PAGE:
In the meantime, Ricart, Hahn, Mark Oros, network operations supervisor, and Mike Petry, manager of communication  software, retreated to the nondescript basement of the Computer and Space Sciences building and began wiring the circuits that would link an entire region.

By late spring of 1987, connections to the original SURAnet universities were up and running. Colleges and universities from other regions recognized a good thing and began flocking to College Park to see the new technology. The National Science Foundation then decided to link all the regional networks using something called “fuzzball technology” developed by Dave Mills, an adjunct professor at College Park, and the humble beginnings of what would become known as the present-day Internet were formed.

Hahn originally monitored the fledgling network from his basement. “I used to say SURAnet has a network information center and a network operations center — a nic and noc — and you’re talking to both of them,” he says.

Adding more universities, federal institutions and commercial networks, SURAnet grew too large to remain on campus and now employs 40 people in a “somewhat secret” location on Route 1 in College Park. Over 400 organizations across 13 states and the District of Columbia are supported by the network, ranging from the Enoch Pratt Free Library in Maryland to the U.S. Department of Natural Resources and state and local governments in the region.

 

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Final Logo Capital Health Tech Summit NVTC (2)Explore how technology is transforming and disrupting the delivery of health at the inaugural Capital Health Tech Summit on June 15, 2017 at the Inova Center for Personalized Health.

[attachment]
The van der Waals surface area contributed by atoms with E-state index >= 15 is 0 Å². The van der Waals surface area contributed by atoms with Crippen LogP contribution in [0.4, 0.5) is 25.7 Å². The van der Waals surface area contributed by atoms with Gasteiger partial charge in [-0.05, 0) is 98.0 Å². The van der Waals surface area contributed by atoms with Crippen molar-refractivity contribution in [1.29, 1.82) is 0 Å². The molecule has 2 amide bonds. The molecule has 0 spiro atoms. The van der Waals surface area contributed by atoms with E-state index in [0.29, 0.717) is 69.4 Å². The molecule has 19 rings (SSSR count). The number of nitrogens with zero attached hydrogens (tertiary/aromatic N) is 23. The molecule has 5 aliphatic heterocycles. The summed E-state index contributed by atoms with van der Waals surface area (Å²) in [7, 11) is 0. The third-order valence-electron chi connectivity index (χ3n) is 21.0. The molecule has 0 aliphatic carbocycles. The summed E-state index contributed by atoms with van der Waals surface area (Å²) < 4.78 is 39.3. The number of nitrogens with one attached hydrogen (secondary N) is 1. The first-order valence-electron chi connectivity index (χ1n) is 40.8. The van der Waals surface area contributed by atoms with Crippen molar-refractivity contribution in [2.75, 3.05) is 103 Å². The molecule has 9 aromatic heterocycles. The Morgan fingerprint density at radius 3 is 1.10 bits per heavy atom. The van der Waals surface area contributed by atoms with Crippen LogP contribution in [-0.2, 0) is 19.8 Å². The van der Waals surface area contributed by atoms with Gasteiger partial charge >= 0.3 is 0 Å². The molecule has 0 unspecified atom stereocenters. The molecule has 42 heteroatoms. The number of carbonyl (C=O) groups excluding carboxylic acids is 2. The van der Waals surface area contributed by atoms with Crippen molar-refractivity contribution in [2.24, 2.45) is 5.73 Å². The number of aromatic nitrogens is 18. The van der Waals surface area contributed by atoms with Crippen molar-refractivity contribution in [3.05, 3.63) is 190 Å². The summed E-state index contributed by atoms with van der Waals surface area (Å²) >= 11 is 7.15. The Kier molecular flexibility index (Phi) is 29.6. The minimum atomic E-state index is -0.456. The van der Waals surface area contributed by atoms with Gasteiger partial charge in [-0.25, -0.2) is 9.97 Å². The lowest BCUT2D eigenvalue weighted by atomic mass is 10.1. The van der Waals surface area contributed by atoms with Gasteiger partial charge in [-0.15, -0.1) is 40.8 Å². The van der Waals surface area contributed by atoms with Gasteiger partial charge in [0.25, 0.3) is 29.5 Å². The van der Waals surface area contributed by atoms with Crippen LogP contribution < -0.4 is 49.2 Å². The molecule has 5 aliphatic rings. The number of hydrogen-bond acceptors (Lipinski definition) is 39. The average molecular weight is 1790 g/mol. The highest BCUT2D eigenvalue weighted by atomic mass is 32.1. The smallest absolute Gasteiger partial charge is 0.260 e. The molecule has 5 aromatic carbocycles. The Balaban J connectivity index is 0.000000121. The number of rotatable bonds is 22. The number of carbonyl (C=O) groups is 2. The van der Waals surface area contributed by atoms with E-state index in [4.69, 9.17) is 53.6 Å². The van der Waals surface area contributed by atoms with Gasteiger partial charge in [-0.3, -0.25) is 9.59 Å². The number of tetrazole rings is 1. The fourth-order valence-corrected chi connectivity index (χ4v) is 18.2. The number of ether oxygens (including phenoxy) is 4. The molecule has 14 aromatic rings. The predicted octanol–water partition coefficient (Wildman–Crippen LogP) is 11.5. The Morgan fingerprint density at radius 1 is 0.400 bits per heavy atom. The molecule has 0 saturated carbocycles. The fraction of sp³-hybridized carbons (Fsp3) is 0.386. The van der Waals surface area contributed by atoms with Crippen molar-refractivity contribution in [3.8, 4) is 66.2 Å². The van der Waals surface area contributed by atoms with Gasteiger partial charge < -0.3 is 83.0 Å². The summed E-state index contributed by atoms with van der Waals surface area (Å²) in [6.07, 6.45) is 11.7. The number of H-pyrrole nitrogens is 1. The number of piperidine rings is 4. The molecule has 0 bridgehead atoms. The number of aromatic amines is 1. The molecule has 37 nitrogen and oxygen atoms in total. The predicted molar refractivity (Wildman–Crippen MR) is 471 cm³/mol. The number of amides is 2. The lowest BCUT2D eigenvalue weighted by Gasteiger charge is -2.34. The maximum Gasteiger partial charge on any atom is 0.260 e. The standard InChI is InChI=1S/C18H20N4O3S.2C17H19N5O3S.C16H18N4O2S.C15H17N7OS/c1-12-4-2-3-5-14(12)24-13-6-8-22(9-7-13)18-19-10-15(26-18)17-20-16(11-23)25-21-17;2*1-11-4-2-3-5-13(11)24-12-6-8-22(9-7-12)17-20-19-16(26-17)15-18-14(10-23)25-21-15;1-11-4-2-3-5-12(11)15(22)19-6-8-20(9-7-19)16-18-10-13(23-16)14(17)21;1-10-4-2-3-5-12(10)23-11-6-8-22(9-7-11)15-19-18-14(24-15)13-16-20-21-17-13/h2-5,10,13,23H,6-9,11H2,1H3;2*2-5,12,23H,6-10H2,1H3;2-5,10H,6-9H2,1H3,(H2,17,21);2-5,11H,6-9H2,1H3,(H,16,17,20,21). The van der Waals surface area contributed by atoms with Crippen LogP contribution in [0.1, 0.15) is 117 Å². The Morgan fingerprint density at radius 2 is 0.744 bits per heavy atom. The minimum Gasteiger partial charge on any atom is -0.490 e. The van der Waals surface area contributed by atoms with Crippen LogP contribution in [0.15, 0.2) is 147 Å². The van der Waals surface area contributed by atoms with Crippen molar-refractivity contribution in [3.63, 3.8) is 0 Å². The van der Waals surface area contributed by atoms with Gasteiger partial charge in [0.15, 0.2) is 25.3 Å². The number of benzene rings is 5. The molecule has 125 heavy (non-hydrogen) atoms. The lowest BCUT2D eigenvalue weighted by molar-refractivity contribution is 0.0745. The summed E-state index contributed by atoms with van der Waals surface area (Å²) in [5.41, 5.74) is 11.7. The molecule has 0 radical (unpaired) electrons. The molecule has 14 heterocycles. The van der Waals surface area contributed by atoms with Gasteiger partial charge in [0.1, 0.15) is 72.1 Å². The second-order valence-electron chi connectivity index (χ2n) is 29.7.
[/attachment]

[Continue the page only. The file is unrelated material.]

The Capital Health Tech Summit will showcase how the intersection of commercial, government and academic assets makes Greater Washington the epicenter for innovation and opportunity in the health technology sector. Keynote speakers include Senator Tim Kaine, ONC National Coordinator for Health Information Technology Dr. Don Rucker and University of Virginia Executive Vice President of Health Affairs Dr. Richard Shannon.

The Summit will cover such exciting health tech topics as data analytics in the continuum of health, cybersecurity, pharmacogenomics, telehealth and remote patient monitoring.

Just this week new speakers from Carilion Clinic, FDA, HHS and Translational Software have joined the Summit lineup. We’re adding new speakers everyday so check the Capital Health Tech Summit agenda often!

Learn more about the Summit in our new preview video!

 

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This week’s NVTC member guest blog is by Telos Corporation CEO and Chairman and NVTC Board Member John B. Wood. Telos Corporation is an information technology leader that offers solutions to empower and protect the world’s most security-conscious enterprises.


telos-logoWith the May 11 signing of the “Presidential Executive Order on Strengthening the Cybersecurity of Federal Networks and Critical Infrastructure,” our nation took a major step forward in improving our overall cyber posture.

As I said in the hours after the President signed the order, even the most rigorous processes for managing modern cyber threats require a foundation of modern technology. That’s why I was encouraged to see that the executive order specifically instructed federal agencies to show preference in their procurement for shared IT services, including the cloud. A growing number of federal agencies have realized that the cloud offers them secure and cost-efficient computing capabilities, but many others have been hesitant to make the move. This executive order provides the needed boost for all agencies to look towards the cloud.